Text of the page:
Archive for 'ICD-10'
Posted on 23. May, 2013 by rpandit.
Be ready to signify the cause of the croup under ICD-10.
Coding for children with croup has always been fairly straightforward because ICD-9 offers just one diagnosis code for the condition, which is 464.4. Fortunately, when ICD-10 takes effect next year, you’ll get the benefit of a one-to-one conversion.
Croup results from inflammation around the patient’s larynx and windpipe, causing a bark-like cough in pediatric patients. Currently, you report 464.4 (Croup) for this diagnosis, but
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Posted on 09. May, 2013 by rpandit.
Descriptor won’t even change from 723.1 to M54.2.
Chronic neck pain is one of the most common complaints among patients who see a pain management specialist, and a simple one to code from a diagnosis standpoint. You report 723.1 (Cervicalgia).
Your choice will remain simple in ICD-10, when you’ll make an easy switch to M54.2 (Cervicalgia). Diagnosis M54.2 falls under the category “Other Dorsopathies; Dorsalgia.” Note that M54.2 does not apply to cervicalgia due to intervertebral cervical disc disorder. For those situations, ICD-10 directs you to the M50 (Cervical disc disorders) code family.
Coding tip: (more…)
Posted on 25. Apr, 2013 by rpandit.
Highlight this character for the radioactive isotope.
When you prepare to report a radiology oncology procedure, you need to pay particular attention to characters 3-6, as these specify the radiation, treatment type, modality, and radioactive isotope.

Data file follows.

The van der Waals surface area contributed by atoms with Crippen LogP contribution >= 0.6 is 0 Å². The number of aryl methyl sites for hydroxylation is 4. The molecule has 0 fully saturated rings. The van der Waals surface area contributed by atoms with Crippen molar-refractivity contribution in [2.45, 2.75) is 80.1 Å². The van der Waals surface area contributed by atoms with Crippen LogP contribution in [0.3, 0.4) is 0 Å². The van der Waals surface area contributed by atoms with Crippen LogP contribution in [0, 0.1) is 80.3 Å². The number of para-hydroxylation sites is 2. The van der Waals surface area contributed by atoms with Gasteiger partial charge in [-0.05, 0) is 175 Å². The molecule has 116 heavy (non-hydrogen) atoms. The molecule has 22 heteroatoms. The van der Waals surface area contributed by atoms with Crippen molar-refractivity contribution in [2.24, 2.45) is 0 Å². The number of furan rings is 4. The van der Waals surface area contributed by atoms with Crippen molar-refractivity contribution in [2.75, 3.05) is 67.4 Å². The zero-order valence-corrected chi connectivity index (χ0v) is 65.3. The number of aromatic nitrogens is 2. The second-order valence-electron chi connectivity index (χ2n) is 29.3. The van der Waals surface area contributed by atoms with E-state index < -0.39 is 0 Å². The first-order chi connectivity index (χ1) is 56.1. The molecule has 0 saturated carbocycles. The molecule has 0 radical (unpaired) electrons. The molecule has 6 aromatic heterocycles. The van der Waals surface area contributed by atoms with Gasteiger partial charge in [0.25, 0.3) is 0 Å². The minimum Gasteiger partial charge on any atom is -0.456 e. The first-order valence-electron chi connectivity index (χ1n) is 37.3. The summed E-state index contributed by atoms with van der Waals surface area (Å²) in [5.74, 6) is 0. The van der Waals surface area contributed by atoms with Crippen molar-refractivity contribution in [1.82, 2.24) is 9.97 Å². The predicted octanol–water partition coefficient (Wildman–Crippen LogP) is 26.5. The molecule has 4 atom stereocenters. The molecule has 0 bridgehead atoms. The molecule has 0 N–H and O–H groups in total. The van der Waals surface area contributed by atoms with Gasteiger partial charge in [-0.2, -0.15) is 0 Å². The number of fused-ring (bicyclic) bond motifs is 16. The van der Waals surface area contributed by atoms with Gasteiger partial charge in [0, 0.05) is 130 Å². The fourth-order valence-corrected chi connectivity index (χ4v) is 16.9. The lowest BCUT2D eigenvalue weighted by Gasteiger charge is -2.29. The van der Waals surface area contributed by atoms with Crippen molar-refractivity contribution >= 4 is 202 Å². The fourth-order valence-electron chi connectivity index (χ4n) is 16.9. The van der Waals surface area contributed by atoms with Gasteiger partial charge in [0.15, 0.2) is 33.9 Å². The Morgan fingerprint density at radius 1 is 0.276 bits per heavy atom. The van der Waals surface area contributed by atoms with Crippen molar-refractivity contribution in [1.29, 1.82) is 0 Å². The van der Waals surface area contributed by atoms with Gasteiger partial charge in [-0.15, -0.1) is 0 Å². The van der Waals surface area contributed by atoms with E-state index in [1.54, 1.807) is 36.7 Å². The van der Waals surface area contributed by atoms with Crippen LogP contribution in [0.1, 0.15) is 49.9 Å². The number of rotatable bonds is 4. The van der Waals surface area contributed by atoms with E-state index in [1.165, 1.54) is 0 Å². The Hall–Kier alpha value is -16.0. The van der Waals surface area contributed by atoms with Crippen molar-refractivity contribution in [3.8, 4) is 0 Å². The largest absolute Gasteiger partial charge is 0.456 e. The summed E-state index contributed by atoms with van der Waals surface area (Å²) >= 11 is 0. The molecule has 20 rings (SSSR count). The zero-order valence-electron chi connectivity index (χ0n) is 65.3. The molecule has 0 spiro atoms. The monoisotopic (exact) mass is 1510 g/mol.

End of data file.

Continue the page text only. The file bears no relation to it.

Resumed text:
Review Your Seven Digit PCS Structure
When reporting any ICD-10-PCS code, you have seven characters. You can break them down as follows:
Character 1 Section
Character 2 Body System
Character 3 Root Type
Character 4 Treatment Site
Character 5 Modality Qualifier
Character 6 Isotope
Character 7 Qualifier
For radiation oncology services, you can focus on the first character of “D,” because “D” stands for “radiation oncology.”
Specifically, the main focus of your character selection should be the following:
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Posted on 10. Apr, 2013 by rpandit.
I82.4 — Names Vessels for Lower Extremity Embolism/Thrombosis
That’s a change from 453.4x ICD-9 terminology.
Right now, knowing whether a lower extremity deep vein embolism or thrombosis is proximal or distal is all the information you need to fill out your claim forms. But that won’t be the case once you begin using ICD-10 in October 2014. To get ready for the change, you’ll need to train your surgeons to identify the specific vessel, if possible.
ICD-9 provides the following diagnosis codes for the condition:
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Posted on 28. Mar, 2013 by rpandit.
You’ll be checking the ‘J30.x’ section to find the right rhinitis code next year.
Although rhinitis cases are probably heating up now as spring approaches, your practice may see this diagnosis all year-round, so you’ll need to know how to report it when ICD-10 takes effect next year. Once again, careful and complete physician documentation will be necessary to support the ICD-10 code for this condition.
Rhinitis is inflammation of the nasal membranes characterized by a combination of the sneezing, nasal congestion, nasal itching, and rhinorrhea.
Posted on 11. Mar, 2013 by rpandit.
Fortunately, however, coding choices for this condition won’t expand dramatically.
Your otolaryngology practice probably sees patients with symptoms of strep throat every day, and this common illness is marked by pain and redness in the throat, potential fever, and sometimes a rash.